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|Articles - June 2012|
|Tuesday, May 29, 2012|
Page 1 of 4
BY LINDA BAKER
It’s a Tuesday afternoon in April, and Jeff Merkley, Oregon’s junior Democratic senator, is headed west on I-84 near Boardman, explaining the purpose of the poplar trees growing along the highway. Managed by GreenWood Resources, the tree farm is to supply feedstock for ZeaChem, a company that hopes to produce advanced biofuels in its Port of Morrow based refinery.
“You might ask: Why poplar trees,” asks Merkley. He adds, reflectively: “I asked that question myself.” The answer? The GreenWood species boasts a high yield, reaches maturity in only two years and can regenerate after harvest.
A self-described math and science geek, the 55-year-old Merkley is fond of dissecting how things work, whether the subject is the conversion of woody biomass into cellulosic ethanol or the nuances of getting a bill passed in today’s “supermajority” Senate. His cerebral, detail-oriented approach to policy is one reason he’s on the road today. It’s part of a two-week Made in Oregon tour involving 47 manufacturing businesses around the state.
Since 2001, the country has lost 5 million manufacturing jobs and 40,000 manufacturing facilities. Merkley's goal is to help stop the hemorrhage by figuring out what’s working and not working for Oregon companies engaged in the business of making things.
Riding along with Merkley and his three aides for the Pendleton-Portland leg of the tour provides a glimpse of the hectic and sometimes absurd schedule of a U.S. senator — as well as the diversity of manufacturing in Oregon. With a few business roundtables and town halls thrown in for good measure, the trip also highlights the evolution of Merkley’s relationship with Oregon business owners, a group that wanted little to do with him during his campaign against two-term Republican Gordon Smith.
Merkley himself told Oregon Business in 2008: “While I was running, what I heard from the business community was that they didn’t think I could win.”
Today, as Merkley fundraises for his 2014 reelection campaign, the liberal son of a Roseburg millworker appears to be changing a few hearts and minds among Oregon business leaders, especially as he makes growth in manufacturing, central to Oregon’s economy, one of his key legislative priorities.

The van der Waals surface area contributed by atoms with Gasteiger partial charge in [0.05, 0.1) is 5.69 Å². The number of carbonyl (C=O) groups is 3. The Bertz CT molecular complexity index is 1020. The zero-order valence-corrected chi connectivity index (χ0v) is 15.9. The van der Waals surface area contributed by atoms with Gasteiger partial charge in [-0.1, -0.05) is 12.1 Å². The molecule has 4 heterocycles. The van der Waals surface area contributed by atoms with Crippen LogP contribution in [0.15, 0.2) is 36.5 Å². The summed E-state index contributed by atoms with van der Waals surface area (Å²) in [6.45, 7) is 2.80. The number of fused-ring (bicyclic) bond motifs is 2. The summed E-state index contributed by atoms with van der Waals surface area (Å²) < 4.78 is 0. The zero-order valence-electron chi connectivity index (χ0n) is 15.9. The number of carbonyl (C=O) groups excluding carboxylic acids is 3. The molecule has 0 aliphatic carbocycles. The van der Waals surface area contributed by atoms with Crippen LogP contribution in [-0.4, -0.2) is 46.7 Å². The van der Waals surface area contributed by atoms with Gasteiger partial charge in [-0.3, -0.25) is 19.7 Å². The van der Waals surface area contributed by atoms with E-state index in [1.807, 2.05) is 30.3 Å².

But tackling one of the country’s thorniest issues is no easy task, and the connection between policy at the federal level and the specific problems facing Oregon business is not always clear. The Made in Oregon tour is good meet-and-greet politics and reflects Merkley’s deliberative style. But the question for many business people, a group that is far from monolithic and often has competing interests, is what happens next.
“I give the senator credit for the interest and effort he is devoting to learning his state’s products and the challenges manufacturers face selling them in a global market,” says David Mercer, president of Mercer Windows in Beaverton, a stop on the tour. “So far, the senator is impressing me,” Mercer adds. “Now let’s see what kind of a salesman for Oregon business he can be.”
Friday, April 17, 2015
PHOTOS BY JASON E. KAPLAN
The 32nd annual CBC attracted a record number of attendees (11,000) to the Oregon Convention Center.
Wednesday, April 01, 2015
BY LINDA BAKER
Leaders in Oregon's ag sector gathered this morning in Portland’s Coopers Hall winery/taproom to discuss the role of the region as an export gateway, impediments to exporting products and solutions to containerized shipping challenges.
Thursday, May 21, 2015
BY JASON NORRIS | GUEST BLOGGER
Uncertainty is a part of doing business, whether in through the lens of investment opportunities and risks or the business of running an enterprise.
Monday, April 27, 2015
BY AMY MILSHTEIN
Companies can benefit when they use software to meet staffing requirements and address employees' family and life commitments.
Monday, April 27, 2015
BY JACOB PALMER
As a general rule, the more people with autism can be provided with visual cues, the better they will be able to understand and manage their environment. It’s a lesson Tom Keating learned well. The 61-year-old Eugene grant writer spent 31 years taking care of his autistic brother James, and in the late 1980s developed a spreadsheet that created a series of nonsense characters that grew or shrank depending on how much money James had in his account.
Thursday, May 14, 2015
BY JASON E. KAPLAN | STAFF PHOTOGRAPHER
There are more than 160 farmers markets in Oregon, contributing an estimated $50 million in sales, according to the Oregon Farmers Markets Association. We checked in on the Forest Grove market, which for several years has brought local produce and food vendors to Main Street in the center of town.
Friday, March 27, 2015
BY LINDA BAKER
Founded 12 years ago, Keen Inc. likes to push the envelope, starting with the debut of the “Newport” closed toe sandal in 2003. Since then, the company has opened a factory on Swan Island and a sleek new headquarters in the Pearl District. The brand’s newest offering, UNEEK, is a sandal made from two woven cords and not much more.
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Beaverton firm's business intelligence platform rivals that of industry heavyweights.
The Oregon Entrepreneurs Network (OEN) will be presenting its third annual Entrepreneurial Summit on Friday, June 5 at Castaway in Portland, Oregon.
On June 13th Mayor Charlie Hales will attend nonprofit organization Dream Change’s inaugural Love Summit and will introduce one of its keynote speakers, Dan Wieden of Wieden+Kennedy advertising agency.
34 spots for food, 17 places to sip, and 7 sites to choose a brew beckon visitors.